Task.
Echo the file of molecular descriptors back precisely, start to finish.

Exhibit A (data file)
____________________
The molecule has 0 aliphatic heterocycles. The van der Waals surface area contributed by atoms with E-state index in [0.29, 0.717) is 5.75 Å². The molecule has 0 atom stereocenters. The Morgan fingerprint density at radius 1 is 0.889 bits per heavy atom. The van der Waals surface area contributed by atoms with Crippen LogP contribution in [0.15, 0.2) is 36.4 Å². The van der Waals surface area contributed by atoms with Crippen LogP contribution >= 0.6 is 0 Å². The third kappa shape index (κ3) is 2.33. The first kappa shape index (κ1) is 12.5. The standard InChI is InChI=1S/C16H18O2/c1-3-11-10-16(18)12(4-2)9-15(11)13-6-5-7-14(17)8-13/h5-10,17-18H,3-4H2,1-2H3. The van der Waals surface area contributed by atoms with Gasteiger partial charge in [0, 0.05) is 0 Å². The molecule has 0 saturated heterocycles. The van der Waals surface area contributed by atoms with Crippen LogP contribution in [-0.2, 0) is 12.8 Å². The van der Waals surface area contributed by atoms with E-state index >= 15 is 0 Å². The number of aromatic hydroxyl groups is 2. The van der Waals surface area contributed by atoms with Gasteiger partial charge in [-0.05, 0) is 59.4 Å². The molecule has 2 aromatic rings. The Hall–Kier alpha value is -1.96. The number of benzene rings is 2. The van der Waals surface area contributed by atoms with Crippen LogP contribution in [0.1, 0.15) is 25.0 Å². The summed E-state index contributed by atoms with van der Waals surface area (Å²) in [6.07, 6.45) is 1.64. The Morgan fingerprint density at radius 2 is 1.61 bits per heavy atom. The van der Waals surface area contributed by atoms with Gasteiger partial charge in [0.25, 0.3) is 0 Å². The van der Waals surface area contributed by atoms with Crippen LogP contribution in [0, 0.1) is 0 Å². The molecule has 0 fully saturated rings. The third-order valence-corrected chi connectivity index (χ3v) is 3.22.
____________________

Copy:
The molecule has 0 aliphatic heterocycles. The van der Waals surface area contributed by atoms with E-state index in [0.29, 0.717) is 5.75 Å². The molecule has 0 atom stereocenters. The Morgan fingerprint density at radius 1 is 0.889 bits per heavy atom. The van der Waals surface area contributed by atoms with Crippen LogP contribution in [0.15, 0.2) is 36.4 Å². The van der Waals surface area contributed by atoms with Crippen LogP contribution >= 0.6 is 0 Å². The third kappa shape index (κ3) is 2.33. The first kappa shape index (κ1) is 12.5. The standard InChI is InChI=1S/C16H18O2/c1-3-11-10-16(18)12(4-2)9-15(11)13-6-5-7-14(17)8-13/h5-10,17-18H,3-4H2,1-2H3. The van der Waals surface area contributed by atoms with Gasteiger partial charge in [0, 0.05) is 0 Å². The molecule has 0 saturated heterocycles. The van der Waals surface area contributed by atoms with Crippen LogP contribution in [-0.2, 0) is 12.8 Å². The van der Waals surface area contributed by atoms with E-state index >= 15 is 0 Å². The number of aromatic hydroxyl groups is 2. The van der Waals surface area contributed by atoms with Gasteiger partial charge in [-0.05, 0) is 59.4 Å². The molecule has 2 aromatic rings. The Hall–Kier alpha value is -1.96. The number of benzene rings is 2. The van der Waals surface area contributed by atoms with Crippen LogP contribution in [0.1, 0.15) is 25.0 Å². The summed E-state index contributed by atoms with van der Waals surface area (Å²) in [6.07, 6.45) is 1.64. The Morgan fingerprint density at radius 2 is 1.61 bits per heavy atom. The van der Waals surface area contributed by atoms with Gasteiger partial charge in [0.25, 0.3) is 0 Å². The van der Waals surface area contributed by atoms with Crippen LogP contribution in [0, 0.1) is 0 Å². The molecule has 0 fully saturated rings. The third-order valence-corrected chi connectivity index (χ3v) is 3.22.